American mathematician and physics professor James Yorke famously said, “The most successful people are those who are good at plan B.” If you ask Stewart Cummins, however, he’ll say you also need to be good at Plan A, C and D!
Stewart is an experienced CFO and CEO, and has worked for several ASX listed, and multinational organisations, including Caltex, Transpacific and Vocation. He has taken these companies through highly complex change scenarios, gaining vast experience along the way. In an entertaining webinar with The Outperformer, Stewart unpacked his somewhat focused approach to planning and leadership in challenging situations.
Some of the areas Stewart covered included:
Stewart started his career as an auditor, which, he believes, stood him in good stead for what he would end up doing, as some of the clients he was assigned to were, in his own words, “troubled.”
After leaving auditing for the corporate world, Stewart’s first real challenge came while he was working for Caltex. The introduction of General Sales Tax necessitated a whole of business change for the company.
“We had to change how we did business with our customers as well as with all our suppliers,” he says. “It affected every single thing about the business – including each and every item in each and every one of our 1000 forecourt shops across Australia.”
One of the key skills Stewart learned during this stressful and challenging time was effective communication.
“I worked very closely with corporate PR and communications people,” he says. “This became really pivotal in developing my communication style and taking it forward. I found it very challenging to have to try and influence so many different stakeholders, and this where good communication really helps.”
While working for waste management company Transpacific, Stewart found himself part of a team that had to cope with tragic scenario no one could ever have predicted.
“One of our trucks was involved in an accident in which two members of the public tragically died,” recalls Stewart. “Very soon after, we received a call from the Workers Compensation Regulator informing us that they believed all our trucks were unsafe. They then shut us down for 14 days.”
Every one of the company’s 4000 trucks was brought in off the road, and the company was prohibited from trading. Thankfully, thanks to some pretty nifty “What if” planning and Plan B, C and D creation, the company actually had enough money to ride out the mandatory shutdown.
“We had enough cash contingency to keep running at 100% cost and 0% revenue – even though the costs were in excess of $20 million,” says Stewart. “I’ve since used this example many times to illustrate what I mean when I tell companies they’re running too tight and need a bigger cash buffer.”
Stewart concedes that this is probably an extreme scenario, and is thankfully not one that is typical for most companies. But he says having a Plan ABCD mind set is valuable to all businesses and leaders in finance.
“Imagine you’re selling a business or an asset,” he says. “What happens if the first option evaporates? You have to be able to go to the 2nd option, or the 3rd or the 4th. As financial professionals, we have to be looking at the numbers and visualising the financial outcomes under different scenarios. As stewards of our organisation’s resources, it’s really important to make back-up plans. No one will thank you if there’s a mistake and you haven’t thought of a contingency for it.”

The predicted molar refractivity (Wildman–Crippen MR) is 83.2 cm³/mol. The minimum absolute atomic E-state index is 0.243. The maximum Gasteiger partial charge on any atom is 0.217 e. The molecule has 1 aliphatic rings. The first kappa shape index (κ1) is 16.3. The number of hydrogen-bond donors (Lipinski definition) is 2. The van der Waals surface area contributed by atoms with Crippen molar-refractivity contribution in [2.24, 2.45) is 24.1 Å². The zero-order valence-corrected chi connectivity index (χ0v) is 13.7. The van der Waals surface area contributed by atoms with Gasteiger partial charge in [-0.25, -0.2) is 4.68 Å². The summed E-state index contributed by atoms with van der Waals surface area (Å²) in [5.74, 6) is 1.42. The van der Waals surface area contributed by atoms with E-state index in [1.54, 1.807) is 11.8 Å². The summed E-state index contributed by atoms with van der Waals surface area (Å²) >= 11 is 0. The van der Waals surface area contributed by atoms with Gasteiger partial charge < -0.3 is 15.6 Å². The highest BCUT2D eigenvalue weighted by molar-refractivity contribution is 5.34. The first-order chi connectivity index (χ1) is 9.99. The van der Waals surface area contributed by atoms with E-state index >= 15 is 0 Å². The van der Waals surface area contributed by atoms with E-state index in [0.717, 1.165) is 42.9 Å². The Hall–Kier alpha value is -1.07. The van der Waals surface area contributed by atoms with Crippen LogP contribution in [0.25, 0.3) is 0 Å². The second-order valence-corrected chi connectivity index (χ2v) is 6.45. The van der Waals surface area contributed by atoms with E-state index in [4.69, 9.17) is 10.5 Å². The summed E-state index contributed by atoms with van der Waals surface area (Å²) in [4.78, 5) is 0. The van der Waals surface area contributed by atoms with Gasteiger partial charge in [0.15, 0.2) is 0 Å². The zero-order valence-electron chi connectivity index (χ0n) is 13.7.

To avoid overwhelming a group of executives who are busy trying to digest plan A, and possibly Plan B, but who haven’t even thought about Plans C and D yet, Stewart once again believes communication is the key.
“There is an art to being able to explain a situation, or write a board paper, without using too many words,” he says. “I try to find analogies that make the situation easier for people to understand, something they can respond and relate to. It’s good to demonstrate that you have a bit of personality and are able to think creatively.”
Proper Planning Prevents Poor Performance. It’s not a new or original concept, but it’s nevertheless still highly relevant to people in business.
“Obviously we’re all human, so we don’t get it right all the time,” concedes Stewart, “but if you can go for 80/20, or even 70/30, then that’s good enough. Being as prepared as possible really does help. If you’ve been asked to write a board paper, for example, look at what the scope is going to be. Look at the context and purpose. Look at quality and quantity. Look at your resources and your schedule.”
Proper planning also relates directly to another area about which Stewart is very passionate, and that is expecting the unexpected.
“What doesn’t look good for you as a leader is standing at the front when something goes pear shaped, and then not knowing what to do,” he says.
“Your staff need you to be in control. They need you to tell them what’s going to happen, and what you’re going to do about it. It’s great if you can say “I thought this might happen, so here’s my plan,” but if it comes out of left field, it’s still important to compose yourself. You have an important responsibility to manage a situation, evaluate options and facilitate the best outcome in the circumstances.
People don’t thank you for being prepared, but they are definitely not going to appreciate it if you’re not.”
Stewart’s entire interview can be found on our webinar page, which is accessible to our members. Click here to listen now.